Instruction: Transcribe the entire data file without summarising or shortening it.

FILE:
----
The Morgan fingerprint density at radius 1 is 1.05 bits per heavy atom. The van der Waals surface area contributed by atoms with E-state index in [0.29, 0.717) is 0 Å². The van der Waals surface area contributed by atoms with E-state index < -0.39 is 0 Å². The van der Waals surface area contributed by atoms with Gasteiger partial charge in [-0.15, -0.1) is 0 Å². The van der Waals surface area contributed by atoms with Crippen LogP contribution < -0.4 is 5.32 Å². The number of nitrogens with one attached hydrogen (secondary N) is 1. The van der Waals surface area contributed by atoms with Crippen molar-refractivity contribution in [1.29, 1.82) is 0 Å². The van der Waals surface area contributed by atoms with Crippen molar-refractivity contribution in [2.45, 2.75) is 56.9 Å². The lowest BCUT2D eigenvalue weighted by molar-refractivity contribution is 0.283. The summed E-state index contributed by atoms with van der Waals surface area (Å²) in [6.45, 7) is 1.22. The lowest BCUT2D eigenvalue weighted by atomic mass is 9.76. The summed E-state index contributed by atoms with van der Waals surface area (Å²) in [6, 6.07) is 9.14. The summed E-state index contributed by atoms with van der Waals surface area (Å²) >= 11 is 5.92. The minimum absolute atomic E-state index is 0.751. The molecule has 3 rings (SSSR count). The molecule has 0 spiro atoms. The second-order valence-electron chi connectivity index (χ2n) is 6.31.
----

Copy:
The Morgan fingerprint density at radius 1 is 1.05 bits per heavy atom. The van der Waals surface area contributed by atoms with E-state index in [0.29, 0.717) is 0 Å². The van der Waals surface area contributed by atoms with E-state index < -0.39 is 0 Å². The van der Waals surface area contributed by atoms with Gasteiger partial charge in [-0.15, -0.1) is 0 Å². The van der Waals surface area contributed by atoms with Crippen LogP contribution < -0.4 is 5.32 Å². The number of nitrogens with one attached hydrogen (secondary N) is 1. The van der Waals surface area contributed by atoms with Crippen molar-refractivity contribution in [1.29, 1.82) is 0 Å². The van der Waals surface area contributed by atoms with Crippen molar-refractivity contribution in [2.45, 2.75) is 56.9 Å². The lowest BCUT2D eigenvalue weighted by molar-refractivity contribution is 0.283. The summed E-state index contributed by atoms with van der Waals surface area (Å²) in [6.45, 7) is 1.22. The lowest BCUT2D eigenvalue weighted by atomic mass is 9.76. The summed E-state index contributed by atoms with van der Waals surface area (Å²) in [6, 6.07) is 9.14. The summed E-state index contributed by atoms with van der Waals surface area (Å²) >= 11 is 5.92. The minimum absolute atomic E-state index is 0.751. The molecule has 3 rings (SSSR count). The molecule has 0 spiro atoms. The second-order valence-electron chi connectivity index (χ2n) is 6.31.